Courtney Boen, PhD, MPH

Even when policies have seemingly nothing to do with health, they can affect health outcomes. For example, education, housing, and environment policies influence the conditions in which people live and the choices they make.

Now, a new study reveals how incarceration policies can affect health outcomes too. While less recognized, incarceration plays a meaningful role in population health and birth outcomes, according to the study from LDI Senior Fellows Courtney Boen and Atheendar Venkataramani, Penn HEDAP Analyst Elizabeth Bair, and Duke Professor of Sociology Hedwig Lee.

Atheendar Venkataramani
Atheendar Venkataramani, MD, PhD

In the past six decades, incarceration rates skyrocketed in the U.S. Researchers pointed to  “tough-on-crime” policies – many of which were implemented in the 1980s and 1990s – as a driving force. Research and policy discourse frequently lump all tough-on-crime policies together, but these policies had different goals, were subject to different levels of public discussion, and were implemented differently based on social, economic, cultural, institutional, and political variation amongst states.

The researchers focused on two of the most well known of these types of state-level incarceration policies, both adopted during the 1990s: three strikes and truth-in-sentencing. 

Three strikes policies aimed to increase sentences for individuals convicted of committing three or more serious felonies or violent crimes. While its effects on crime and incarceration remain unclear, these laws generated intense public and political discourse rooted in racism and fueled by a catchy baseball-themed moniker. 

Truth-in-sentencing policies aimed to ensure that individuals served the full length of prison sentences imposed by judges and sentencing guidelines. Some evidence has indicated that adoption of truth-in-sentencing reduced crime rates, but these laws have received generally less attention from the public.

To learn about the potential impact of these two incarceration policies on health outcomes, the researchers examined birth weights in states that did and did not adopt them. They used a difference-in-difference research design that allowed them to examine how the implementation of the policies affected Black and White birth outcomes over time. While Black infants were more likely than White infants to be low birth weight or very low birth weight and born preterm, there were different patterns of birth outcomes linked to state adoption of either incarceration policy.

States that adopted three-strike laws saw immediate worsening of birth outcomes amongst Black infants, especially those from lower socioeconomic status backgrounds. These effects, which were seen immediately after policy implementation, were not experienced by White infants. 

However, the three-strikes policies were not linked to significant increases in incarceration rates, and any changes in crime rates occurring as a result of the policy materialized after birth outcomes had already worsened, according to the study findings. The findings indicated that highly-racialized public discourse may have played a role in adverse birth outcomes among Black infants, primarily by driving stigmatization and discrimination that increased Black birthing parent stress. The authors cite immediate harmful effects of the policy on birthweight – even in advance of actual implementation of the policy – as well as the extensive news coverage of three strikes as evidence in favor of this explanation.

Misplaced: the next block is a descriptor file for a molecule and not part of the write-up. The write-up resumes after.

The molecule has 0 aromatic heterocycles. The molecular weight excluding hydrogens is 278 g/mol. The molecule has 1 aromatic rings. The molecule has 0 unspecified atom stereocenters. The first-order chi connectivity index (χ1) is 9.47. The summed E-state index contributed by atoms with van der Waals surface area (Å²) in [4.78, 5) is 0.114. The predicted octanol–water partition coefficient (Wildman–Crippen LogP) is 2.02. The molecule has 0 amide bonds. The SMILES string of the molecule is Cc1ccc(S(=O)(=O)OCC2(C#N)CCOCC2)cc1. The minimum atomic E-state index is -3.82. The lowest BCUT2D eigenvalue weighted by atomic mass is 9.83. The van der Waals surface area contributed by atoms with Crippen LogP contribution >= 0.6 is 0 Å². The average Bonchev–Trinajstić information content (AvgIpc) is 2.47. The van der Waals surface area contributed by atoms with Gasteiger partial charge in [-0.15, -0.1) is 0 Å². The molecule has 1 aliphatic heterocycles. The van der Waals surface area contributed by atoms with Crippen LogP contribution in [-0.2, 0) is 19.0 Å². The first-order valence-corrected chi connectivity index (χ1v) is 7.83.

In contrast, the researchers found that truth-in-sentencing policies, which were less publicly discussed, were linked to gradual improvements in birth outcomes for both Black and White infants. These improvements coincided with a reduction in crime rates. 

The researchers suggest that  incarceration policies can impact  birth outcomes through three countervailing pathways:

The study’s findings demonstrated the profound impacts that incarceration policies can have on health outcomes and particularly highlighted how political and public discourse can further stigmatize, marginalize, and criminalize groups, regardless of how the policy is designed or implemented. Further research is needed to understand the different pathways through which policies impact health, and how they intersect with one another. 

Policy choices can profoundly shape population health in ways that are not always visible or easy to record, and these findings contribute to the growing literature on the differing mechanisms through which policy can influence population health and the broader understanding of symbolism in driving health outcomes. That policies can exert health impacts by changing both material circumstances or by people’s affect – even among those not directly affected – can provide a roadmap for scholars and policymakers interested in understanding links between a range of social policies and health.  

The study, “Heterogeneous and Racialized Impacts of State Incarceration Policies on Birth Outcomes in the U.S.,” was published November 2023 in the National Bureau of Economic Research. Authors are Courtney Boen, Elizabeth Bair, Hedwig Lee, and Atheendar Venkataramani.


Kaday Kamara

Kaday Kamara

Policy Coordinator

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